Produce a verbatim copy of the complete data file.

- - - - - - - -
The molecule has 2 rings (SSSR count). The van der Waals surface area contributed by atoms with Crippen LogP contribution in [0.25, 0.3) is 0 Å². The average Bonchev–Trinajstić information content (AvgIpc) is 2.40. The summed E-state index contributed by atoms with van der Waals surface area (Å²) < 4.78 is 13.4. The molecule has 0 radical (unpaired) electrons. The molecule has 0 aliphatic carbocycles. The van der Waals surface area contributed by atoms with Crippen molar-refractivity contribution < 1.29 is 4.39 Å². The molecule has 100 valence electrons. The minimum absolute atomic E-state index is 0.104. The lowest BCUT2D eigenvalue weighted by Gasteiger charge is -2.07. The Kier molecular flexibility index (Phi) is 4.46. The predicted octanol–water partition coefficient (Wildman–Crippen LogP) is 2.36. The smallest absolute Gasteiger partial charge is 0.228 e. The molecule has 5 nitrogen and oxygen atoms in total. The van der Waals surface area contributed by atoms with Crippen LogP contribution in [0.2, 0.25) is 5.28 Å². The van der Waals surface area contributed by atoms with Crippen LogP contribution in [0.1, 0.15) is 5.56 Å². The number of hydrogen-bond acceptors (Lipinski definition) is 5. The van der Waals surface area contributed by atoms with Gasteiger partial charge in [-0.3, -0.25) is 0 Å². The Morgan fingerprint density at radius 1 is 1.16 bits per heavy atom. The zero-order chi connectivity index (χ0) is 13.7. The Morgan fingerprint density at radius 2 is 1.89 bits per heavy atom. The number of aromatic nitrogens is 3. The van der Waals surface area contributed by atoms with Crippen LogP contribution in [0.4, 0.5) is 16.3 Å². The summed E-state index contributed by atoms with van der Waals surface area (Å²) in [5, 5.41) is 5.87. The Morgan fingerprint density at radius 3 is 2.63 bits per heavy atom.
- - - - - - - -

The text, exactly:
The molecule has 2 rings (SSSR count). The van der Waals surface area contributed by atoms with Crippen LogP contribution in [0.25, 0.3) is 0 Å². The average Bonchev–Trinajstić information content (AvgIpc) is 2.40. The summed E-state index contributed by atoms with van der Waals surface area (Å²) < 4.78 is 13.4. The molecule has 0 radical (unpaired) electrons. The molecule has 0 aliphatic carbocycles. The van der Waals surface area contributed by atoms with Crippen molar-refractivity contribution < 1.29 is 4.39 Å². The molecule has 100 valence electrons. The minimum absolute atomic E-state index is 0.104. The lowest BCUT2D eigenvalue weighted by Gasteiger charge is -2.07. The Kier molecular flexibility index (Phi) is 4.46. The predicted octanol–water partition coefficient (Wildman–Crippen LogP) is 2.36. The smallest absolute Gasteiger partial charge is 0.228 e. The molecule has 5 nitrogen and oxygen atoms in total. The van der Waals surface area contributed by atoms with Crippen LogP contribution in [0.2, 0.25) is 5.28 Å². The van der Waals surface area contributed by atoms with Crippen LogP contribution in [0.1, 0.15) is 5.56 Å². The number of hydrogen-bond acceptors (Lipinski definition) is 5. The van der Waals surface area contributed by atoms with Gasteiger partial charge in [-0.3, -0.25) is 0 Å². The Morgan fingerprint density at radius 1 is 1.16 bits per heavy atom. The zero-order chi connectivity index (χ0) is 13.7. The Morgan fingerprint density at radius 2 is 1.89 bits per heavy atom. The number of aromatic nitrogens is 3. The van der Waals surface area contributed by atoms with Crippen LogP contribution in [0.4, 0.5) is 16.3 Å². The summed E-state index contributed by atoms with van der Waals surface area (Å²) in [5, 5.41) is 5.87. The Morgan fingerprint density at radius 3 is 2.63 bits per heavy atom.